If you want the best conditions possible, consider the snow-sure resorts, which are high enough to pretty much guarantee good snow coverage.  Among the highest are Tignes, Val Thornes.  Les Deux Alps and Paradiski in France, and Verbier and Zermatt in Switzerland.  For boarders and skiers who like to burn the candle at both ends, Verbier is hard to beat.  And, if you think you’ve skied or boarded it all, try the mothership of hardcore downhill and off-piste: Charmonix, which has top après-ski to boot.

France’s Val Cenis, nestled in the Haute-Maurienne mountains is particularly good value.  Thanks to the northern exposure of its ski area, there is good quality snow from very early season, as well as pine forest and glaciers to keep skiers and snowboarders happy.

Thrill seekers can get their kicks in the resort’s two snowparks.  A six-day ski-pass costs less than 200 euro.  For fun off the piste, take a biathlon course, where you can go cross-country skiing and try rifle shooting.  Other activities on offer include dog sledding and snowshoeing.

Over in Italy, the snow-sure resort of Livigno offers and extensive ski area that surrounds three cutesy villages, loaded with cages, rustic bars and good restaurants.  There’s plenty of budget accommodation to choose from and non-ski activities include husky sledding, snowshoe walking and horse-riding.  Best of all, Livigno is a tax-free haven which means food and, most importantly, booze, is at rock-bottom prices.


If you’ve got a bit of cash tucked away, your options are wide open.  Canada’s Whistler Blackcomb, just north of Vancouver, is one of the world’s most famous ski resorts, having hosted the 2010 winter Olympics.  There’s 3200ha of terrain across two mountains and, aside from the skiing and snowboarding, you can also get involved in dog-sledding and snowmobiling.  Whistler’s commitment to snowboarding seems to increase each year, with a terrain park which offers Olympic sized superpipe ready to ride.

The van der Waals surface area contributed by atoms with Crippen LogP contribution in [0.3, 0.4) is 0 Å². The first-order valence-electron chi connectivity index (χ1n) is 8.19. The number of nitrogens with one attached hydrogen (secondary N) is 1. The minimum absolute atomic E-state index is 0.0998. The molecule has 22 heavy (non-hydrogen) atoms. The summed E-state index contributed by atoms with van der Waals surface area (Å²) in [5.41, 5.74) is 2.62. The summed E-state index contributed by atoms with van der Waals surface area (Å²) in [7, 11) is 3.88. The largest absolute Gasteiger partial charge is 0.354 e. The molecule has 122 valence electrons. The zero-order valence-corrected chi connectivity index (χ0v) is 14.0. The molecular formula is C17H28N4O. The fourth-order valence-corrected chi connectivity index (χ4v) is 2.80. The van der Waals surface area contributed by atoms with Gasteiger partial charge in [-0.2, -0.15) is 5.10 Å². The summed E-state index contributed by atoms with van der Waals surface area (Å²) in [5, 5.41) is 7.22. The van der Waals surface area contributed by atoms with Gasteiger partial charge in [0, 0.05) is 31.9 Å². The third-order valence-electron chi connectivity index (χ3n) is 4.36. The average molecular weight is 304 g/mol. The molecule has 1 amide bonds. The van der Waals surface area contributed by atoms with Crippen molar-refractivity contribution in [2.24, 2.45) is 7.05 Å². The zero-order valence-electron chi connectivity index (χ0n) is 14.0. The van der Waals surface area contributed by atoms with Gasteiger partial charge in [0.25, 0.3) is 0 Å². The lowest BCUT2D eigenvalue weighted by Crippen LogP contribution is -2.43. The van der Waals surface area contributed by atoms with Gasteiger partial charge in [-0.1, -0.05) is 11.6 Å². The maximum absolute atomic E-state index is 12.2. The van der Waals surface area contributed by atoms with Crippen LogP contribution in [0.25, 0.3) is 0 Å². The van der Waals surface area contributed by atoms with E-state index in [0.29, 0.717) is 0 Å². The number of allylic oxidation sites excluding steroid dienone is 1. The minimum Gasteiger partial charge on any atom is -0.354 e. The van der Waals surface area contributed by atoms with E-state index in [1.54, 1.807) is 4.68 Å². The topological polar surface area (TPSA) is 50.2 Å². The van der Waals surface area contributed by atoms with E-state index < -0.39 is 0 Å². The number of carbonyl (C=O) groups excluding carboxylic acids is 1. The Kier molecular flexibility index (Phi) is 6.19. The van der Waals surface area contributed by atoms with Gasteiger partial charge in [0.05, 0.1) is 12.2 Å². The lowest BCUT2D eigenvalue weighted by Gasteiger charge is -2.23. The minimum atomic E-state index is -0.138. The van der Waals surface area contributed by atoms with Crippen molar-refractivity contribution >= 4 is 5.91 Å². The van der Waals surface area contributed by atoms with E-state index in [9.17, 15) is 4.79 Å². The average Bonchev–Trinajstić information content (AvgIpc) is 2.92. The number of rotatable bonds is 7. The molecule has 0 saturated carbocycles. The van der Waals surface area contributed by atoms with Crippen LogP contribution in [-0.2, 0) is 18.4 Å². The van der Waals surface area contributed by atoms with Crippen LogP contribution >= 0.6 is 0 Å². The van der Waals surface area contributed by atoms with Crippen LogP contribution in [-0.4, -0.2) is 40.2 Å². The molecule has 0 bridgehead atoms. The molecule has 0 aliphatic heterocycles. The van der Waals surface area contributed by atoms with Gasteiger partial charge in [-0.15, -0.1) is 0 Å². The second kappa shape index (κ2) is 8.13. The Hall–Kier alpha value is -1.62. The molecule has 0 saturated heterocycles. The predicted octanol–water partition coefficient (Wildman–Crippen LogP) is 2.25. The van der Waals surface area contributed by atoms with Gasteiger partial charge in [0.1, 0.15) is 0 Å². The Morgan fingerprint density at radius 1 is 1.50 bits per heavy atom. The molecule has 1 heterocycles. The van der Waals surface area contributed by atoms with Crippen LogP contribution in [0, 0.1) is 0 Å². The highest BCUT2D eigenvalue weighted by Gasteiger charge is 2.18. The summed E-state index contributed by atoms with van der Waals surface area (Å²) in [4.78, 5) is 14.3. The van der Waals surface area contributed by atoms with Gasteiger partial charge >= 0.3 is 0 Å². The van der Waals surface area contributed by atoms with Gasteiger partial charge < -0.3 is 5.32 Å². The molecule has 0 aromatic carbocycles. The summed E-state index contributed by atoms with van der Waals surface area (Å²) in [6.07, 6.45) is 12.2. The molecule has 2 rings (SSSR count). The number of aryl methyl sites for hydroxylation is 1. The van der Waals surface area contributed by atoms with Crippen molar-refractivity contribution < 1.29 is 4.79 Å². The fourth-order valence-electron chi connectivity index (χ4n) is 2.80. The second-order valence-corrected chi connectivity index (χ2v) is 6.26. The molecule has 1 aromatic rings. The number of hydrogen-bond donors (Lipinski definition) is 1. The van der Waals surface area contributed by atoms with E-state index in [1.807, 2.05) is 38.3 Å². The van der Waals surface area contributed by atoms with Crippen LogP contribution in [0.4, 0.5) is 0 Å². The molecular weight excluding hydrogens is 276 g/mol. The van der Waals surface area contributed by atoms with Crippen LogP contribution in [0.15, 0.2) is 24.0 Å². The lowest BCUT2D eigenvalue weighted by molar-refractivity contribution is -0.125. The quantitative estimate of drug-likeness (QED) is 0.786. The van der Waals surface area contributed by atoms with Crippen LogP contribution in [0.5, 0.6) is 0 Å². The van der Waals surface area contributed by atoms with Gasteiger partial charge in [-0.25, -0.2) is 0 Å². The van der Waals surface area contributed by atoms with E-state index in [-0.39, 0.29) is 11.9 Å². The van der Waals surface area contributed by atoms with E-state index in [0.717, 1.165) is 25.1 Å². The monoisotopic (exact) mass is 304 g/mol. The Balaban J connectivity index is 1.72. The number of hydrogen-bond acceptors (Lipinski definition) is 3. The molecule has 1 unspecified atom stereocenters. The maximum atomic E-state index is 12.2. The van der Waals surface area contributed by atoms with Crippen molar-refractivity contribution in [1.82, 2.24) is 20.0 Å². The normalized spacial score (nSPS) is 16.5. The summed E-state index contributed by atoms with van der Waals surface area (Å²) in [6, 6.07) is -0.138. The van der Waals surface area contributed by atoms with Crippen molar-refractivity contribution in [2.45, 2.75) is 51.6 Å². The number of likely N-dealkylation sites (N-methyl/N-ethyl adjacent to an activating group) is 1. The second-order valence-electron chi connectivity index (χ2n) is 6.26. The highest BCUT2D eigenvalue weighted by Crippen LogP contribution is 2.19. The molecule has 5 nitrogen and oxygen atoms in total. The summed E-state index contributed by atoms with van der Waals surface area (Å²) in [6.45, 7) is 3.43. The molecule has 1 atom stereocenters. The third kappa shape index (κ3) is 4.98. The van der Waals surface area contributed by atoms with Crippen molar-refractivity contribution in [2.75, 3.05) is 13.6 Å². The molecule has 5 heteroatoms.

Banff, in the heart of the Canadian Rockies, is another of Canadian best-known ski resorts.  With 9m of snow dumped annually, the locals will tell you that Banff boasts Canada’s best snow, certainly, the scenery is spectacular – expansive mountain terrain and uncrowded slopes in gorgeous, unsullied wilderness.  Across three different mountains, there are 12 different lifts, including eight super-lifts.

Japan’s Niseko resort encompasses three separate but interlinked areas in Grand Hirafu, Higashiyama and Annupuri Kokusai, and has become a wildly popular destination for Aussies and Kiwis during the southern hemisphere summer. On the northern island of Hokkaido, about 100km west of Sapporo, Niseko offers 57 runs, a combination of beginner and advanced.

Hakuba, in the soaring Japanese Alps, is part of the Nagano region, which was home to the 1998 Winter Olympics.  The sprawling vally includes more than 200 runs and 139 lifts along with a vibrant aprés-ski nightlife.  The main areas in Hakuba are Happo-one – the region’s oldest ski resort, which boasts international-class skiing courses as well as shops and restaurants – and Hakuba Sanosaka, which is on ideal spot for views of Lake Aoki.